Everything seems to have a “new normal” these days, including renovation timelines and costs. The whole world has gone through an epoch change since March of 2020. If you haven’t considered a renovation since the pre-pandemic days you might want to buckle up!
The truth is no one knows what the future holds, and anyone that says with certainty what the world will be like in a year is just making a guess. That being said, within our day-to-day lives, this is what we’re currently seeing:
The labor shortages we all came to know and loathe since 2020 are still in play to an extent. Working with established, local design team with long standing working relationships with GCs and their subcontractors gives you a significant advantage. Many delays are caused by simply not having access to the skilled laborers required to complete the work, but if you are referred to them by a local architecture firm you should get preferential treatment.
Rising interest rates and inflation will likely have an impact on renovation timelines as much as they will costs. Some ‘experts’ are forecasting for fewer home sales due to interest rates, which in turn would lead to a resurgence in renovations. Their theory is that if people don’t want to spend their money on interest for a new mortgage will instead shift their budgets to customize their current spaces. On top of that, the common belief is that overall fewer people will be taking out loans for renovations which will free up skilled labor to work on the fewer projects that are moving forward. This isn’t something we’ve seen (anecdotally) just yet.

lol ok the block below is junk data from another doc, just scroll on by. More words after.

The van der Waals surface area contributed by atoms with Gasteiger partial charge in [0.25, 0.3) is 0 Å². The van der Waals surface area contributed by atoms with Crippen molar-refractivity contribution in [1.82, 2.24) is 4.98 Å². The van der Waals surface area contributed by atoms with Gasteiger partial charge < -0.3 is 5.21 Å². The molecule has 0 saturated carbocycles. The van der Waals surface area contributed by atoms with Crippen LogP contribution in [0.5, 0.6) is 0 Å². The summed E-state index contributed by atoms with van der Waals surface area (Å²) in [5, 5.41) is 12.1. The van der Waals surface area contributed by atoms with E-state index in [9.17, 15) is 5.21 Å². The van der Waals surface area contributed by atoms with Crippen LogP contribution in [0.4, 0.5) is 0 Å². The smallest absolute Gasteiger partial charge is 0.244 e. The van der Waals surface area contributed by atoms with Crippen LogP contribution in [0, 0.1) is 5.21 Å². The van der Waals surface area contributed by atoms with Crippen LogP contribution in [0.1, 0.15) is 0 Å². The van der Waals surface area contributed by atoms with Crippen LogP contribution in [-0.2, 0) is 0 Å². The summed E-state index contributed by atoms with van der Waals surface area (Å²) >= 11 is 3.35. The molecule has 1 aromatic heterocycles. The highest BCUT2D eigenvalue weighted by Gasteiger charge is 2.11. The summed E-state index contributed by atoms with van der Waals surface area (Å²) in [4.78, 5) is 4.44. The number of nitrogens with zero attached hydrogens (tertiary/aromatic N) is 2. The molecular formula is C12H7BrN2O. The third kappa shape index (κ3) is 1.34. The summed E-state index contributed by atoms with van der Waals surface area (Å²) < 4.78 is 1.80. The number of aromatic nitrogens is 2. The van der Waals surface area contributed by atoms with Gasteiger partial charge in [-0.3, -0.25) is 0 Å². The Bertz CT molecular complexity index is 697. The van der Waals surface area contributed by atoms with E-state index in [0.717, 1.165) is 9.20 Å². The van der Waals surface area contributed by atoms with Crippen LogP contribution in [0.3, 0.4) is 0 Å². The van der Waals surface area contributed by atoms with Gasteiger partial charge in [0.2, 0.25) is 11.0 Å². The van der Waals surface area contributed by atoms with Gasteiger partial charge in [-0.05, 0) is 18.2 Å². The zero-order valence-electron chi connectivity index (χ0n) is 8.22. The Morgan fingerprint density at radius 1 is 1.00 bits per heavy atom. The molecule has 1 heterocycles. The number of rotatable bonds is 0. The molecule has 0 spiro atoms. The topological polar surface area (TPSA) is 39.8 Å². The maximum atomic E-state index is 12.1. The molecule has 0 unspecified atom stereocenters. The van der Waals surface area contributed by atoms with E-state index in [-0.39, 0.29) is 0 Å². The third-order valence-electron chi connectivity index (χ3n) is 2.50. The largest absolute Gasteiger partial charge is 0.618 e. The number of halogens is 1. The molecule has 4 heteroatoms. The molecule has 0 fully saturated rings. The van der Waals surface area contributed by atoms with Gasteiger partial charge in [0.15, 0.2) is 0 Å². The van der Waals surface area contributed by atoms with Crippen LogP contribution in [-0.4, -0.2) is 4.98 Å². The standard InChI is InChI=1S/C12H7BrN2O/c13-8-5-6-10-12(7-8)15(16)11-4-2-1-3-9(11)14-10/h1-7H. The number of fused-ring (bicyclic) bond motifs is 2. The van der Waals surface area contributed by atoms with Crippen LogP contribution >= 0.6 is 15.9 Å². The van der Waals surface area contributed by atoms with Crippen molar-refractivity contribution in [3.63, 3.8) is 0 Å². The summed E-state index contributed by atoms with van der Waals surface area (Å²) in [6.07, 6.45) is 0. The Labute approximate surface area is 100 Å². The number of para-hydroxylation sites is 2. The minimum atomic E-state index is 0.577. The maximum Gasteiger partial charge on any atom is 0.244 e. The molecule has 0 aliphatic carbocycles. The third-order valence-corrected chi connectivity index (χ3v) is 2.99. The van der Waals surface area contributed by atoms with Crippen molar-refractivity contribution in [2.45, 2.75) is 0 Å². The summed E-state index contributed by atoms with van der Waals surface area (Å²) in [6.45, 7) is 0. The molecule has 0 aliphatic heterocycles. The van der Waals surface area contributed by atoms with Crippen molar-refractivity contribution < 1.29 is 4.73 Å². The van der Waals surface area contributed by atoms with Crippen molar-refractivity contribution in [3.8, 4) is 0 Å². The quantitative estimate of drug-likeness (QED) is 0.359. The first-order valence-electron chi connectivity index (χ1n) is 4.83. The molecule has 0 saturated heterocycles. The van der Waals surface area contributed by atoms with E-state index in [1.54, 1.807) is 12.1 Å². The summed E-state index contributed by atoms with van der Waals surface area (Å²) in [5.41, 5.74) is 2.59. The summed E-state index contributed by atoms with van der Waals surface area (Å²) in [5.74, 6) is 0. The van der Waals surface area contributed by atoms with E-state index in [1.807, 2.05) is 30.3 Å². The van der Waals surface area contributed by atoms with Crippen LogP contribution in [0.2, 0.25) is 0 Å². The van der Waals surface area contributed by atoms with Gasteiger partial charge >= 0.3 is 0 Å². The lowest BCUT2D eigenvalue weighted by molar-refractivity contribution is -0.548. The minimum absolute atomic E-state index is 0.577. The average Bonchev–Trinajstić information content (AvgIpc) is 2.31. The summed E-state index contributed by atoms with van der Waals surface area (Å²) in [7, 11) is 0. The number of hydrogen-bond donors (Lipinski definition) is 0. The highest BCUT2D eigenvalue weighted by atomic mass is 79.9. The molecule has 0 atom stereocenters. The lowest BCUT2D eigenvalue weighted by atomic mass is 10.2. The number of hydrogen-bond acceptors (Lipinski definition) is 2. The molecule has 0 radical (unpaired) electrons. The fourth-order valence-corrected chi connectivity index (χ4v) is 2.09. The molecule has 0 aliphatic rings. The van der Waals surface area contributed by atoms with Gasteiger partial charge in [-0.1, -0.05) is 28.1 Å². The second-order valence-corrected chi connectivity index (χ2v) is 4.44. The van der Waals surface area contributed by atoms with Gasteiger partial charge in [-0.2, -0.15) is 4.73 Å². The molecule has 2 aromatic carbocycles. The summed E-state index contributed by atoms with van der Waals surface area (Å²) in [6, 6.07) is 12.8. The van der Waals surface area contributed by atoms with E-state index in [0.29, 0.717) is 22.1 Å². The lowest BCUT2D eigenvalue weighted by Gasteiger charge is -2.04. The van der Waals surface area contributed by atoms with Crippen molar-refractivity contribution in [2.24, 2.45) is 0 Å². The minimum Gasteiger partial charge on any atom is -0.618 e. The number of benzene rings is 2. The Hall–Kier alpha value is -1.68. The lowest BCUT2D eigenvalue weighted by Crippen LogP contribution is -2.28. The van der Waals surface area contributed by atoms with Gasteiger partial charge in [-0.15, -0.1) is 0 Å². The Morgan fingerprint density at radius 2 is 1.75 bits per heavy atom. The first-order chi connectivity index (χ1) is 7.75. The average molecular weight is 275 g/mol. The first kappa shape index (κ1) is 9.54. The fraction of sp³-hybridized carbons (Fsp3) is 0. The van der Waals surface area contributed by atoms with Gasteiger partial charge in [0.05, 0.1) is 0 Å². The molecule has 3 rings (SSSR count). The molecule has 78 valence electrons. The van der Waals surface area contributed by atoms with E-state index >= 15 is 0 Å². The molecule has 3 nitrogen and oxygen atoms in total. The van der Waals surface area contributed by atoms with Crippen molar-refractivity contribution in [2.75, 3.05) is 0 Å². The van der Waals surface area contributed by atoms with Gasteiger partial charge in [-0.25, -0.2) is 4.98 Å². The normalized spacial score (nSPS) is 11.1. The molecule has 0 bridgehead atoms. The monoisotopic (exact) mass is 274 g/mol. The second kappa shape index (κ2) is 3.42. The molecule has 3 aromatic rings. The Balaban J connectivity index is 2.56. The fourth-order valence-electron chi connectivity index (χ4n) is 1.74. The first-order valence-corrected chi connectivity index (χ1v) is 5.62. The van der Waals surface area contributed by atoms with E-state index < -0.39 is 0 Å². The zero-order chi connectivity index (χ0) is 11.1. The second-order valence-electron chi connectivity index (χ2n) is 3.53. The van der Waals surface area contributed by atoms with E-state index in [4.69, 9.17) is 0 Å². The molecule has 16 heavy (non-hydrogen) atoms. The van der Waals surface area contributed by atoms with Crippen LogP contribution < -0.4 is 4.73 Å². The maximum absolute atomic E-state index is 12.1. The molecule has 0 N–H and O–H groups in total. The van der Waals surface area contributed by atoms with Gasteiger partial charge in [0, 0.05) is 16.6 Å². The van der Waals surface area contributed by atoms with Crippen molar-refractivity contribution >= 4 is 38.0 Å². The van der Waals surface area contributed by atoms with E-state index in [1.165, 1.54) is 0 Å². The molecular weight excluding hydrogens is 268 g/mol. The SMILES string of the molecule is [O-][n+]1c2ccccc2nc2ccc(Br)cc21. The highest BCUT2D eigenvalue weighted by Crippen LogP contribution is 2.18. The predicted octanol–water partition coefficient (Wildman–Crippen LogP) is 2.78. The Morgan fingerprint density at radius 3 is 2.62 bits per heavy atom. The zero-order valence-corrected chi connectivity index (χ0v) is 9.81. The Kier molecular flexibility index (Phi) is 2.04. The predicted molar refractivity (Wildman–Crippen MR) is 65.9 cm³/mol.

We are all still dealing with some supply chain delays, however they are easier to predict and to plan around than they were 18 months ago – we maniacally focus on procurement well before we would have pre-pandemic to allow for said delays. Overall, the current outlook is that timelines will continue to be longer than they were in 2019, but we are now better able to schedule around them efficiently.
We’re seeing costs of building supplies stabilize to a great extent. Lumber has come down from “HOW MUCH?” levels, though we don’t expect to see pre-pandemic pricing any time soon, if ever. It’s starting to look like the post-Financial Crisis costs were unnaturally low and we’re back to pre-2007 era pricing for raw materials. The new normal in cost is a bit like the old normal, just with a higher starting point. That is to say that we don’t expect any major spike, but we do expect to see costs go up gradually as they were prior to 2020.
Kitchen renovations continue to be the most expensive of interior renovations. Redoing a bathroom on the other hand is relatively budget friendly. The scope and specifics of your project, as always, will be the biggest factor in determining your budget. If you’ve been playing a waiting game for costs to drop you likely don’t want to wait much longer before running the risk of watching those numbers start to go up again.
We’re here and ready to discuss your renovation visions. Give us a call!